Image hard drives for e-discovery or backup with PING

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PING (Partimage is Not Ghost) is a Linux-based LiveCD for backing up your system by making an image of the hard drive (or smaller partitions, if you have them). In other words, you boot a simplified version of Linux (it doesn’t matter what operating system you normally use on the computer–just pop the CD in the drive and turn the computer on) from the CD drive. It allows you to make an exact copy of any drive or partition on the computer without booting up the operating system on the computer (which can alter the data). It just copies everything to a file that you can store anywhere and that should adequately preserve electronic evidence on a small scale.

Most importantly, it is easy enough to use that you should be able to burn a copy to CD and send it home with your client (with an external hard drive for the image file) so that they can make the hard drive image themselves, which keeps you out of the chain of evidence. (Don’t make this decision without carefully considering the issues and the disadvantages of doing it yourself.)

PING is also a fantastic backup tool. Unlike a regular backup, PING makes a copy of the drive. If you just back up your files and your computer dies, you have to re-install Windows, update it, install all your software, and then restore your files once you are back up and running. With PING, just restore the image to the new hard drive, re-activate Windows, and go. You’ll save hours (or days) of recovery time.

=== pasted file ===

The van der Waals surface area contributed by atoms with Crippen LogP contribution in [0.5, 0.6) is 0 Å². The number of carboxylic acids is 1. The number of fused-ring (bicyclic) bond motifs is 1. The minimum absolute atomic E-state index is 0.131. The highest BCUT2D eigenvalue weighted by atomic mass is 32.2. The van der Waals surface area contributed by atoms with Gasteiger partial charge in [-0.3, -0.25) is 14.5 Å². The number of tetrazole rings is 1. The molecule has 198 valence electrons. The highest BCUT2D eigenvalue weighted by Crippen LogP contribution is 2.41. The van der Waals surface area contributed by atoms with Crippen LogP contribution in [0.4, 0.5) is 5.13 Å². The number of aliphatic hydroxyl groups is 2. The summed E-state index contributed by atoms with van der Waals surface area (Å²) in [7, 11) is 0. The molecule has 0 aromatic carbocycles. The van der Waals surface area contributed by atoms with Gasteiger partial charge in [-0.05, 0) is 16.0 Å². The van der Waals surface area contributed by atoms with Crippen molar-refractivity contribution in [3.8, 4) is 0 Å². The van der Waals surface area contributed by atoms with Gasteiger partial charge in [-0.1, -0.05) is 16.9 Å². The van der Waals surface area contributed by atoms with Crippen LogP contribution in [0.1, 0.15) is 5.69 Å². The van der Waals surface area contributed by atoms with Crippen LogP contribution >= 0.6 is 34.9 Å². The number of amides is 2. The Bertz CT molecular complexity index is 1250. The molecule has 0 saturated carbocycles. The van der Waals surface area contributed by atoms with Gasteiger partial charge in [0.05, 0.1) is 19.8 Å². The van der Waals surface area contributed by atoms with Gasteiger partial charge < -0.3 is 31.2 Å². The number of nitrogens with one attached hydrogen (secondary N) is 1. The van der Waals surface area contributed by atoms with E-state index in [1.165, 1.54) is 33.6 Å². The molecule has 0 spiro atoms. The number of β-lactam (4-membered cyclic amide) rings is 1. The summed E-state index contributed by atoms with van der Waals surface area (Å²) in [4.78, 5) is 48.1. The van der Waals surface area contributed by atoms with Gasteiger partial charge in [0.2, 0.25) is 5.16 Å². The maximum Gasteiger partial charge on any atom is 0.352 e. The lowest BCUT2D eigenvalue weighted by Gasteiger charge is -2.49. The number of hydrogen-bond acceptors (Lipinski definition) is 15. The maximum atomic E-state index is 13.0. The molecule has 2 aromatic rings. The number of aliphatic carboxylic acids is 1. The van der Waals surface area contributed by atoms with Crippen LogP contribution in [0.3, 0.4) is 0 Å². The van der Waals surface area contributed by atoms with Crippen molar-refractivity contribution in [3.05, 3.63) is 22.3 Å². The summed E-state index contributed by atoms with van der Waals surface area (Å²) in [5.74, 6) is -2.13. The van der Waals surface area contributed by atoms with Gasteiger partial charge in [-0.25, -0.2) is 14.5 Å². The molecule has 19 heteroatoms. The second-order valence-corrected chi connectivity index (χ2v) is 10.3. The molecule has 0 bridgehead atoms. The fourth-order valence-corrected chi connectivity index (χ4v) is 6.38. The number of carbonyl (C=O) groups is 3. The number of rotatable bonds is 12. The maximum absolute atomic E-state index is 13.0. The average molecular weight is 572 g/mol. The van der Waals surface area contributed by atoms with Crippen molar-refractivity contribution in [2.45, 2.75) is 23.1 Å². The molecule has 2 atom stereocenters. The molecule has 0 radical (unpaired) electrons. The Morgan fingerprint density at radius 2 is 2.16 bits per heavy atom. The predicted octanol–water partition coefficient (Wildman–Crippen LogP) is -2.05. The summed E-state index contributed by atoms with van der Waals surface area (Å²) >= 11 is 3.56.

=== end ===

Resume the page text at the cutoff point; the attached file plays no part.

[photo: Chance Agrella]

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  • Michael Trittipo

    You wrote:
    “It allows you to make an exact copy of any drive or partition” and that it “copies everything to a file . . . that should adequately preserve electronic evidence on a small scale.”

    Maybe the words “adequately” and “on a small scale” are meant to cover what I’m going to write next, Sam; but the words “exact” and “everyting” aren’t quite right, I believe. Unless I’m wrong, partimage (the program referenced in PING’s acronymic name) doesn’t copy _everything_. It copies only what’s being currently _used_ and considered “live.” That’s fine for backup. But I question whether it’s good enough for evidence preservation. Some would say that evidence preservation requires preserving unallocated and slack space, swap, etc. Those are one reason to use “dd” instead of “partimage”: “dd” copies all that, too. I grant you that “dd” is not something any lawyer would ever want to try to tell a client how to use. :-)

  • Sam Glover

    I hope I made clear that this is not a forensic tool: “Don’t make this decision without carefully considering the issues and the disadvantages of doing it yourself.” As far as I know, PING does not make a bit-for-bit copy of the drive or partition.

    Attorneys have to use their own judgment as to when a tool like PING or TrueImage is a viable alternative to doing nothing at all, if the client cannot afford to pay for forensic preservation, or when PING might be sufficient in any case.

  • johhnycockran

    “so that they can make the hard drive image themselves, which keeps you out of the chain of evidence”

    would you be considered an accessory then since you provided them the tools? sneaky slimeball lawyers lol